Coal plants could sweep up in the auctions to provide power for Britain in future, leaving precious little space for low carbon power generation or energy efficiency, fears the Labour peer Baroness Worthington.
She is concerned retrofitted coal plants could apply to participate in the capacity mechanism. In December, the Government will run the first auction for generators to win contracts for electricity supply in 2018.
Coal plants won’t be treated any differently from other power stations.
Speaking in the House of Lords on Thursday, where secondary rules for the electricity market were looked at by the Grand Committee, Baroness Worthington said: “The outcome I fear – and I hope I’m proven wrong – is that we will see a lot of inefficient, very old coal see the capacity mechanism as a nice quick way of having a refurbishment paid for by their competitors and that they will bid in for those 15-year contracts.”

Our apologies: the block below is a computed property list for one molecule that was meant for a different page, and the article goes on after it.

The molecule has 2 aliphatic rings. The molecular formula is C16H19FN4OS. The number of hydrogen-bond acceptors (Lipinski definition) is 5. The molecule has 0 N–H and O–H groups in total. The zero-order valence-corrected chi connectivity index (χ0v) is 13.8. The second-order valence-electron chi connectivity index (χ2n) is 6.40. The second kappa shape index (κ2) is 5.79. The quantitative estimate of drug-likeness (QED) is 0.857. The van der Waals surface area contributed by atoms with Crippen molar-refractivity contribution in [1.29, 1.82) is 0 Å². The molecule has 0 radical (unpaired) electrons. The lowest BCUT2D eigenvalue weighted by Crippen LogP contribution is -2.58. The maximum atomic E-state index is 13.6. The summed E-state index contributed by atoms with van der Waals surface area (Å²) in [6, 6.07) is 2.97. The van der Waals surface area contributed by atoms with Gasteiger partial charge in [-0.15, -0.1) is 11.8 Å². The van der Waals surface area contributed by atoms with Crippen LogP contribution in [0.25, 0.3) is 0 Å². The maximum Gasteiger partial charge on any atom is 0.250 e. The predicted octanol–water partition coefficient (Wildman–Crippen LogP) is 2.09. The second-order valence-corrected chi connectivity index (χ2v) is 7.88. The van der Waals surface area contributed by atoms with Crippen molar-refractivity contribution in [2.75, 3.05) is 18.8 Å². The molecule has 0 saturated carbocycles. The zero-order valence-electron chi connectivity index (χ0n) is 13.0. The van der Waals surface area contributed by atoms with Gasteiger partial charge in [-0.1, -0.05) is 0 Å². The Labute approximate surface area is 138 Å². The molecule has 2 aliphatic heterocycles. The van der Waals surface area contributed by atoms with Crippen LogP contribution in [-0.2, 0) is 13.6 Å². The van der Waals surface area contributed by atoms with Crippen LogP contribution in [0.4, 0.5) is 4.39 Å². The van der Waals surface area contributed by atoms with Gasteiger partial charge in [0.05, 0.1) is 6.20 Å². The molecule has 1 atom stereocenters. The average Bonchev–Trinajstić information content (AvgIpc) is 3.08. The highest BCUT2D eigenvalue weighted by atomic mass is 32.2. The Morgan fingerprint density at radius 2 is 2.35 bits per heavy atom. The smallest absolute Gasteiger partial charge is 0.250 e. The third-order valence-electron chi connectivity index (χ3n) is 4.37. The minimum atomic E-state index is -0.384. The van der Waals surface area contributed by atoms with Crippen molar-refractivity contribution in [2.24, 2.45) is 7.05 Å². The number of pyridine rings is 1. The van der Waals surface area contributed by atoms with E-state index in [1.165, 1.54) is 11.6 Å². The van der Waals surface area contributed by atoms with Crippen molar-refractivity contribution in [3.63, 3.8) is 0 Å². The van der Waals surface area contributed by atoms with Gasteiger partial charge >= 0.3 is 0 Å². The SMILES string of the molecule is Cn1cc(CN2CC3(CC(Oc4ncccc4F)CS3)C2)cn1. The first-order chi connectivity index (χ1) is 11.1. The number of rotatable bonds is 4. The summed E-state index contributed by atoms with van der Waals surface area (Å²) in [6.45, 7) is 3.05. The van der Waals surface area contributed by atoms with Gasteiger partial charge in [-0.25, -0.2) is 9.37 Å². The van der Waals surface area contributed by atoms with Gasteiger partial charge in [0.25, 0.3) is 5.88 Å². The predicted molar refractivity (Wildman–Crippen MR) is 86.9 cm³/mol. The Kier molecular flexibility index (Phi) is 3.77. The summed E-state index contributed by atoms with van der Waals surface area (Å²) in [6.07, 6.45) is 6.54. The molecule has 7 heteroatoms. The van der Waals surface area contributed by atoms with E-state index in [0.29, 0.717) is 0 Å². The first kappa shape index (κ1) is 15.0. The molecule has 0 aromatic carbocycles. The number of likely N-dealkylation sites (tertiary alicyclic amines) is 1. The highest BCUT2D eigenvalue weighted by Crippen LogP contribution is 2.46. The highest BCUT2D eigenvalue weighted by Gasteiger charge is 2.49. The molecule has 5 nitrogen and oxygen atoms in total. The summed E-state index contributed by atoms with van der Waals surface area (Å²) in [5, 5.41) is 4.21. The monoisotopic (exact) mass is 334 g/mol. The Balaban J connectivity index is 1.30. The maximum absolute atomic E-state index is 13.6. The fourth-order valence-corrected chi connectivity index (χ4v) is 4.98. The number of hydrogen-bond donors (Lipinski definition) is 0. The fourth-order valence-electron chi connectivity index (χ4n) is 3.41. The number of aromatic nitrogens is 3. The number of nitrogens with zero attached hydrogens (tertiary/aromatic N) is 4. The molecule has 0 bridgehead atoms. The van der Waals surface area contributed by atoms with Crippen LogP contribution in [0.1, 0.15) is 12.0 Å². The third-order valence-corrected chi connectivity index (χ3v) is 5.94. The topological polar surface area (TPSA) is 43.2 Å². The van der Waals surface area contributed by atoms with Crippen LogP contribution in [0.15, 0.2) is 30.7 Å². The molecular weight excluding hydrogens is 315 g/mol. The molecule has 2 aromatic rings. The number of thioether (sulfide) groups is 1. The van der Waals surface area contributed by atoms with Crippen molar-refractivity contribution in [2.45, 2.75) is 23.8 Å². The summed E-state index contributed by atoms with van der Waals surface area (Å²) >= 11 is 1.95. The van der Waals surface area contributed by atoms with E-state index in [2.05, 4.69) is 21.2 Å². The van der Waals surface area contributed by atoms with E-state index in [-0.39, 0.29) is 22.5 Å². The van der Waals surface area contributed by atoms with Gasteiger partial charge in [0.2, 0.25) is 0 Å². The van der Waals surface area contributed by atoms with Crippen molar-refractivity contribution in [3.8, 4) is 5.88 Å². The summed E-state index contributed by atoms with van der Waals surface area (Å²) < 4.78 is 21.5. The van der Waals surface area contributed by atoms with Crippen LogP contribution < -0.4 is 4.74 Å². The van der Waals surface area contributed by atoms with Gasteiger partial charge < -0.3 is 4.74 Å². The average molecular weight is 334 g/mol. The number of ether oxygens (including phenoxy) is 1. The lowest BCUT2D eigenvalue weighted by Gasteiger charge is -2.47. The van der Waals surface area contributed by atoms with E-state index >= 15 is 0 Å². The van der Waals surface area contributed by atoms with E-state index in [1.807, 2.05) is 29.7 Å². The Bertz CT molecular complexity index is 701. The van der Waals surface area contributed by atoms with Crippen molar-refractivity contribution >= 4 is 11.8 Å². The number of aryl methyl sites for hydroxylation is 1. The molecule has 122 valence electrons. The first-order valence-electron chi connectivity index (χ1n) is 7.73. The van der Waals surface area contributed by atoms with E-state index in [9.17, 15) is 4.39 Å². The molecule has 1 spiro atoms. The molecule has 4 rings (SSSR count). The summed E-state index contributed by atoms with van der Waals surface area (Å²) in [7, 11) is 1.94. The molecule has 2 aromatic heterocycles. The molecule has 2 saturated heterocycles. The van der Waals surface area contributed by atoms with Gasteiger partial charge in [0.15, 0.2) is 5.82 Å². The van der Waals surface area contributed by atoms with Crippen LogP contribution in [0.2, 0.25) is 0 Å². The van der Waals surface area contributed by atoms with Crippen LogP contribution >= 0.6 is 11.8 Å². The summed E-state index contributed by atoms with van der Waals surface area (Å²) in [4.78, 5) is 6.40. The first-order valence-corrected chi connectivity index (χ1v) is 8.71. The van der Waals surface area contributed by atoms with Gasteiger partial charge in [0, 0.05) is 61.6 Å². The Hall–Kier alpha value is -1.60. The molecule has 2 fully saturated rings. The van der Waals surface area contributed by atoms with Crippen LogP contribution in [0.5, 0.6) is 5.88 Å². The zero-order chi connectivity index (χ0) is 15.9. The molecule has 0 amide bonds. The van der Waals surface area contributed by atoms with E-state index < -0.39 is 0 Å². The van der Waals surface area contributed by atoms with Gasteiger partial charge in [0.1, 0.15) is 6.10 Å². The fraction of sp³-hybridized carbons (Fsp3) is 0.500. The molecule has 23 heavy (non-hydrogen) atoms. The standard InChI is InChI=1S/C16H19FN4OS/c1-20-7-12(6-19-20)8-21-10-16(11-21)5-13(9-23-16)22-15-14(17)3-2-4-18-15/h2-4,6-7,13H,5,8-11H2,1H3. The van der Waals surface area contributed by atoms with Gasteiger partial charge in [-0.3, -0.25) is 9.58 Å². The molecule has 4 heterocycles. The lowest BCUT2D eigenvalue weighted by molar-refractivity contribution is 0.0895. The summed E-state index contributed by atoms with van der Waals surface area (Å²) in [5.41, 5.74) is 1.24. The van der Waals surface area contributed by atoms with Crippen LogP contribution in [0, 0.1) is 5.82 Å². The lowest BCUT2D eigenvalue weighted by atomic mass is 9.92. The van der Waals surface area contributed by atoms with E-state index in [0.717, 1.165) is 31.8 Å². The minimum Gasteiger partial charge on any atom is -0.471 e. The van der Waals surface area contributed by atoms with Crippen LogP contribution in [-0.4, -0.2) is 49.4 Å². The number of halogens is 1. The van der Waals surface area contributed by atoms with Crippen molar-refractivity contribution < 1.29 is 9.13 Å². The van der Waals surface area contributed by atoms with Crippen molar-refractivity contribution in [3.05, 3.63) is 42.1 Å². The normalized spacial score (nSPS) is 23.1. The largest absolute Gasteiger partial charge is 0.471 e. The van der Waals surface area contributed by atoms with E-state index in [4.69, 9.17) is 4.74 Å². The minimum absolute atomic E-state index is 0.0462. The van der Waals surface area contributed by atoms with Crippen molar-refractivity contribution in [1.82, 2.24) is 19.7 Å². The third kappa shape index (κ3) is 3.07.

Although this is likely to be “more by accident than by design” she said, “there’s nothing in these capacity mechanisms rules, as they stand as I see it that prevents them from doing it.”
Later, she pressed government minister Baroness Verma whether the Energy Secretary would ensure there is “room” for other generators or demand side management in the auctions.
Baroness Verma said she would respond to the committee on these points in writing.
When asked by ELN, the Department for Energy and Climate Change said the capacity market was “not expected to change the general picture we see of a move away from coal”.
A spokesperson said: “Any coal plants that participate in the Capacity Market will need to continue to meet environmental standards and be subject to the Carbon Price Floor, the tax on fossil fuels used to generate electricity. The coal plants that remain in operation will play more and more of a back-up role.
We have designed the Capacity Market to allow new and existing plants to compete, alongside technologies that reduce electricity demand, so that we can ensure a secure energy supply at the least cost to consumers”.
Government is planning separate auctions specifically for demand side response and storage technologies, in 2015 and 2016 for power in 2016/17 and 2017/18 respectively.
Coal provides as much as 40% of the country’s electricity needs today.